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2017 Science of Ingredients: OmniActive Health Technologies, Inc.

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CurcuWIN As an Adjunct for Sports Nutrition

Sports nutrition has evolved to reflect the fact that building stronger muscles, performing better and recovering faster requires more than just exercising hard and ingesting protein. Working muscles have specific nutritional needs that need to be addressed to optimize exercise performance and recovery. The cornerstone of any sports supplement protocol starts with optimizing cardiovascular function for more efficient transportation of blood, oxygen and nutrients to working muscles and effective removal of lactate and carbon dioxide to allow athletes to maintain higher intensities for longer. The ability of the cardiovascular system to adapt to increased nutritional demands during exercise is regulated by a complex of compound—most notably nitric oxide (NO)—that influences vasodilation and increased blood flow. And that process begins in the endothelium.

The endothelium is the innermost layer of the blood vessel wall. It plays a critical role in the proper functioning of the cardiovascular system by regulating vascular homeostasis.1-3 When blood flow increases through a vessel, the vessel dilates. This process is tightly regulated by the endothelium and the hallmark of impaired functioning of the endothelium is the inability of blood vessels to expand in response to various stimuli like physical activity.1 In healthy blood vessels, endothelium-dependent dilation predominates and is primarily regulated by NO produced by endothelium-derived NO synthase (eNOS). Therefore, decreased production of NO, manifested as impaired dilation, can impair blood flow and availability of oxygen and nutrients. Therefore, to optimize exercise performance it becomes important to understand the relationships between NO, endothelial function and natural compounds that can support a healthy endothelium.

FloMeD Study: CurcuWIN Supports Healthy Vascular Function

OmniActive’s FloMeD study measured the direct impact of CurcuWIN on healthy circulation using flow mediated dilation (FMD)—a process that measures the ability of blood vessels to dilate and is a useful tool to assess endothelial function.4,5 As a randomized, double-blind, placebo-controlled, prospective study, 59 healthy individuals aged 19 to 29 years were supplemented with either placebo, 50 mg curcuminoids (250 mg CurcuWIN) or 200 mg curcuminoids (1,000 mg CurcuWIN) for eight weeks.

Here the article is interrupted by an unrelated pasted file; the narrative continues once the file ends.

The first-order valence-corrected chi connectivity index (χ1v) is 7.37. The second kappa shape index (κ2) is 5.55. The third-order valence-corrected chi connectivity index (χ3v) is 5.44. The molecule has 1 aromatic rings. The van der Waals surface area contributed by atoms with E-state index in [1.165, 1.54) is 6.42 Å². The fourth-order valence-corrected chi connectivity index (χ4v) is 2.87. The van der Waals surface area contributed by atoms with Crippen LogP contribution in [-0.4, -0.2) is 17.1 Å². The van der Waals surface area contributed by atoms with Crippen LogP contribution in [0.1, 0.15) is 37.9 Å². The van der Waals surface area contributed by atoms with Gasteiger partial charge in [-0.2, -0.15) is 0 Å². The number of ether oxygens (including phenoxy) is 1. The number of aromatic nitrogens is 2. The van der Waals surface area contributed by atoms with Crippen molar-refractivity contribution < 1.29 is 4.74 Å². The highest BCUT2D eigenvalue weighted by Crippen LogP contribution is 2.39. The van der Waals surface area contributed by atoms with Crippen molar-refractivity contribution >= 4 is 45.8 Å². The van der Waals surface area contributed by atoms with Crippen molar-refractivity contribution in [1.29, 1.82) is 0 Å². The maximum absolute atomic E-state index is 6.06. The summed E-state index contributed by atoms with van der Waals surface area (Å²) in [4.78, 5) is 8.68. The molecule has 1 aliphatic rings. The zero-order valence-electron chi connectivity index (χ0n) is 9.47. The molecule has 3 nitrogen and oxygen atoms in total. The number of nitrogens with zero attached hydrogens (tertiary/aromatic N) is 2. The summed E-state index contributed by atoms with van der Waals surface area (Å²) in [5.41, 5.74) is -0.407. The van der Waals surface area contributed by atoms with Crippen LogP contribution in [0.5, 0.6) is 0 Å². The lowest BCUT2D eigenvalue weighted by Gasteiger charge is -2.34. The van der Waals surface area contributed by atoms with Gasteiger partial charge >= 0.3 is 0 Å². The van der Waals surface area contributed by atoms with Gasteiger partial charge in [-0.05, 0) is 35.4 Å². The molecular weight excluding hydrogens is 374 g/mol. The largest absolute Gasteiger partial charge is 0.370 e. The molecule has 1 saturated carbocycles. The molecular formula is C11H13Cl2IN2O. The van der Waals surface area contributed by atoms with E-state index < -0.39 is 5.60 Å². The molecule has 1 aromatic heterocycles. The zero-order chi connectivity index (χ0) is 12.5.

Supplementing with 200 mg curcuminoids from CurcuWIN showed a statistically significant 37 percent improvement in FMD over placebo. The fact that there was a significant improvement in FMD in healthy subjects supplementing with CurcuWIN demonstrates its clinical significance in improving cardiovascular health and its potential as an adjunct for muscle performance. When compared to other studies on natural compounds, such as soy, L-arginine, fish oil and cocoa, CurcuWIN showed a greater improvement in FMD.6-9

Increased Absorption and Retention Correlates to Efficacy at a Lower Dose

The bioavailability of orally administered curcumin is quite poor often requiring high dosages to elicit a clinical response. CurcuWIN uses Ultrasol technology; a molecular dispersion process that converts lipophilic nutrients into water-dispersible ingredients to enhance bioavailability and retention. The results of the Jager study show that CurcuWIN has 46-times higher relative absorption and retention than standard curcumin after 12-hours post supplementation.10 The combination of improved bioavailability and extended retention in the body may explain CurcuWIN’s cardiovascular benefits in a healthy population at a lower dosage.

References:

1 Davignon J and Ganz P. (2004). Role of endothelial dysfunction in atherosclerosis. Circulation, 109(23 Suppl 1): III27-32.

2 Luscher Tf, et al. (1997). Biology of the endothelium. Clin Cardiol, 20: 11-3-11-10.

3 Kinlat S, et al. (2001). Endothelial function and coronary artery disease. Curr Opin Lipidol, 12: 383-389.

4 Oliver J, et al. (2016). Novel form of curcumin improves endothelial function in young, healthy individuals: a double-blind placebo controlled study. J Nutr Met, 2016: 1-6. Downloaded at http://dx.doi.org/10.1155/2016/1089653

5 Moens AL, et al. (2005). Flow-mediated dilation. A diagnostic instrument or an experimental tool? Chest, 127(6):2254-63.

6 Li SH, et al. (2010). Effect of oral isoflavone supplementation on vascular endothelial function in postmenopausal women: a meta-analysis of randomized placebo-controlled trials. Am J Clin Nutr, 91(2): 480-6.

7 Bai Y, et al. (2009). Increase in fasting vascular endothelial function after short-term oral L-arginine is effective when baseline flow-mediated dilation is low: a meta-analysis of randomized controlled trials. Am J Clin Nutr, 89(1): 77-84.

8 Xin W, et al. (2012). Effect of fish oil supplementation on fasting vascular endothelial function in humans: a meta-analysis of randomized controlled trials. PLoS One., 7(9): e46028.

9 Hooper L, et al. (2012). Effects of chocolate, cocoa, and flavan-3-ols on cardiovascular health: a systematic review and meta-analysis of randomized trials. Am J Clin Nutr, 95(3): 740-51.

10 Jäger R, et al. (2014). Comparative absorption of curcumin formulations. Nutrition Journal, 13(1): 11.

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